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Medications for Your Arthritic Dog


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Arthritis affects 20 percent of adult dogs in the U.S., making it one of the most common causes of chronic pain in canines, according to the Arthritis Foundation. This degenerative joint disease is marked by decreasing cartilage and synovial fluid, leaving bones unprotected against painful friction and wear. Only your veterinarian can diagnose arthritis after obtaining a complete medical history, performing a physical examination, excluding other causes of your dog's symptoms, and administering X-rays or other tests.

"Joint supplements are commonly used to slow the progression of arthritis in dogs and to ease associated symptoms."

While lifestyle changes can greatly improve your arthritic dog's quality of life, supplements, pet medications, and other forms of medical treatment are usually necessary to control pain and inflammation and prevent further joint degeneration. Never give your pet a product made for humans unless explicitly instructed to do so by your veterinarian; many human products are toxic to dogs.

Managing Arthritis with Dietary Supplements

Nutritional supplements are commonly used to slow the progression of arthritis in dogs and to ease associated symptoms. Effective products supply compounds that help protect and rebuild cartilage and increase joint lubrication. Joint supplements containing chondroitin, glucosamine, avocado soybean unsaponifiables (ASU), methylsulfonylmethane (MSM), and/or hyaluronic acid (HA) are good options. Supplemental fatty acids can help reduce inflammation and related pain, and increased antioxidant intake may also be of benefit to arthritic dogs.

Treating Arthritis with Medications

Dasuquin MSM

Non-steroidal anti-inflammatory drugs, or NSAIDs, are typically a major part of therapy for arthritis. They are useful because they treat both the inflammation and the pain associated with the condition. Aspirin, carprofen, and etodolac are NSAIDs frequently used in dogs. Your veterinarian may also recommend other over-the-counter or prescription-strength painkillers or anti-inflammatory agents, depending on the severity of your dog's condition and other individual factors. Corticosteroids, for example, may be useful for severe cases.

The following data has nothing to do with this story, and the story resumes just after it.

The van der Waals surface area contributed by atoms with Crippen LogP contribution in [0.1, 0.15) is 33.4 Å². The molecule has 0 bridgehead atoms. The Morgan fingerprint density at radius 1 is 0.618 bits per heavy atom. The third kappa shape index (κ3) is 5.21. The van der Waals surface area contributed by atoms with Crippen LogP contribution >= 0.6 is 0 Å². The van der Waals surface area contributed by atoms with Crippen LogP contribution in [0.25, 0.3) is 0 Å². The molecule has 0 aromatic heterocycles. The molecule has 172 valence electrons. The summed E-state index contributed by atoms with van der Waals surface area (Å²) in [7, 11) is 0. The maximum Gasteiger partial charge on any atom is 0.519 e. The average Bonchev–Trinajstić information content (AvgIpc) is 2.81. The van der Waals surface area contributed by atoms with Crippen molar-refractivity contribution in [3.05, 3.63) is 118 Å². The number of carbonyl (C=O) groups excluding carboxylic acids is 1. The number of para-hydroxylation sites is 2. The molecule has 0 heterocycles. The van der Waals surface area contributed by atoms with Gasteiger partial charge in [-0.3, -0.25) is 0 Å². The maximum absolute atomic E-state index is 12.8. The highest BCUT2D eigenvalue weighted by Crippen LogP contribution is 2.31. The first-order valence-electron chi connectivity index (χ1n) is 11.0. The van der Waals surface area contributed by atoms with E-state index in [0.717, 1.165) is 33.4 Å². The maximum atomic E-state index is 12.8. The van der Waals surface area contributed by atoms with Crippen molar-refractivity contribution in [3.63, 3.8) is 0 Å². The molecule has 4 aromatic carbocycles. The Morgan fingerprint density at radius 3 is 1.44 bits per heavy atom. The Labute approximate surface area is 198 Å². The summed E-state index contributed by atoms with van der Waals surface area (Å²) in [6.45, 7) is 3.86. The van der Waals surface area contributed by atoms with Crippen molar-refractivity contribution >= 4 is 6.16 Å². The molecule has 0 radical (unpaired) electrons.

Other Forms of Medical Intervention

When joint degeneration and related symptoms are particularly severe, treatment beyond dietary supplements and medication may be necessary. Visco-supplementation with a product like Adequan Canine is one option that involves the injection of a lubricating substance such as hyaluronic acid directly into affected joints. In the most severe cases, surgery is a treatment option. Affected joints may be replaced, cartilage debris can be removed from joints via arthroscopic incisions, bone protrusions may be removed to relieve friction, and other operations can repair problematic joint and bone structures or alignments as needed.


References

http://www.arthritis.org/arthritis-dogs.php
http://www.aspca.org/pet-care/dog-care/dog-care-arthritis.aspx
http://www.aspca.org/pet-care/dog-care/dog-care-canine-arthritis.aspx

The above is provided for information purposes only and should not be used for the diagnosis or treatment of any condition. This information does not cover all possible variables, conditions, reactions, or risks relating to any topic, medication, or product and should not be considered complete. Certain products or medications may have risks and you should always consult your local veterinarian concerning the treatment of your pet. Any trademarks are the property of their respective owners.


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